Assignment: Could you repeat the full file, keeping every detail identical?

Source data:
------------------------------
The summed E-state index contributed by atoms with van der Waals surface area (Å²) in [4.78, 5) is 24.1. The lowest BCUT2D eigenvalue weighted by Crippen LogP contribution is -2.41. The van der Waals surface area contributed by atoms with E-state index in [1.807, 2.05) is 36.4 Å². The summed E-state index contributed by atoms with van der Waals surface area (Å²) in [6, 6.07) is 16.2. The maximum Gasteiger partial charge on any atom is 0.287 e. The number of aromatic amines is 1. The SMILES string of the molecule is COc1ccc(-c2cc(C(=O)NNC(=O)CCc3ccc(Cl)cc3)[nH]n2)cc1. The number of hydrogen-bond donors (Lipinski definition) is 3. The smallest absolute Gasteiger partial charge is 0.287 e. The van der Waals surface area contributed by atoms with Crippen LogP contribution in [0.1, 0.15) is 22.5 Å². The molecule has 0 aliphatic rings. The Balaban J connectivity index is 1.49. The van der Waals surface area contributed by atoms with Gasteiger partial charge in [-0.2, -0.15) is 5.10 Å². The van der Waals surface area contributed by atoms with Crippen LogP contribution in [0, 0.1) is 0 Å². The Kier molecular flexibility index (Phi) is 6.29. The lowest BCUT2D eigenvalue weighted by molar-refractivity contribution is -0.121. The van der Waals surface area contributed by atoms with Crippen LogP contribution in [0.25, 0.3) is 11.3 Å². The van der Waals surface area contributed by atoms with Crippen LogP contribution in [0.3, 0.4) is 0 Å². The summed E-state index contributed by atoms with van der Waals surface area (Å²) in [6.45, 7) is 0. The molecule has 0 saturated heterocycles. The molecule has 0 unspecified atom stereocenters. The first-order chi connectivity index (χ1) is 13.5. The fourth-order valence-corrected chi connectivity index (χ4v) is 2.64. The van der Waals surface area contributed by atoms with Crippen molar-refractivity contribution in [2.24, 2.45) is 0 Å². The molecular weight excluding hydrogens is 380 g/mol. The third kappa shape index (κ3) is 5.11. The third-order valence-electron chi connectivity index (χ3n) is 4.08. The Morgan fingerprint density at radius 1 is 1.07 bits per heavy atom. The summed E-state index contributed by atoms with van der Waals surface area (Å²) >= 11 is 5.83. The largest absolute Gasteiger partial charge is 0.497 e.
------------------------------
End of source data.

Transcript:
The summed E-state index contributed by atoms with van der Waals surface area (Å²) in [4.78, 5) is 24.1. The lowest BCUT2D eigenvalue weighted by Crippen LogP contribution is -2.41. The van der Waals surface area contributed by atoms with E-state index in [1.807, 2.05) is 36.4 Å². The summed E-state index contributed by atoms with van der Waals surface area (Å²) in [6, 6.07) is 16.2. The maximum Gasteiger partial charge on any atom is 0.287 e. The number of aromatic amines is 1. The SMILES string of the molecule is COc1ccc(-c2cc(C(=O)NNC(=O)CCc3ccc(Cl)cc3)[nH]n2)cc1. The number of hydrogen-bond donors (Lipinski definition) is 3. The smallest absolute Gasteiger partial charge is 0.287 e. The van der Waals surface area contributed by atoms with Crippen LogP contribution in [0.1, 0.15) is 22.5 Å². The molecule has 0 aliphatic rings. The Balaban J connectivity index is 1.49. The van der Waals surface area contributed by atoms with Gasteiger partial charge in [-0.2, -0.15) is 5.10 Å². The van der Waals surface area contributed by atoms with Crippen LogP contribution in [0, 0.1) is 0 Å². The Kier molecular flexibility index (Phi) is 6.29. The lowest BCUT2D eigenvalue weighted by molar-refractivity contribution is -0.121. The van der Waals surface area contributed by atoms with Crippen LogP contribution in [0.25, 0.3) is 11.3 Å². The van der Waals surface area contributed by atoms with Crippen LogP contribution in [0.3, 0.4) is 0 Å². The summed E-state index contributed by atoms with van der Waals surface area (Å²) in [6.45, 7) is 0. The molecule has 0 saturated heterocycles. The molecule has 0 unspecified atom stereocenters. The first-order chi connectivity index (χ1) is 13.5. The fourth-order valence-corrected chi connectivity index (χ4v) is 2.64. The van der Waals surface area contributed by atoms with Crippen molar-refractivity contribution in [2.24, 2.45) is 0 Å². The molecular weight excluding hydrogens is 380 g/mol. The third kappa shape index (κ3) is 5.11. The third-order valence-electron chi connectivity index (χ3n) is 4.08. The Morgan fingerprint density at radius 1 is 1.07 bits per heavy atom. The summed E-state index contributed by atoms with van der Waals surface area (Å²) >= 11 is 5.83. The largest absolute Gasteiger partial charge is 0.497 e.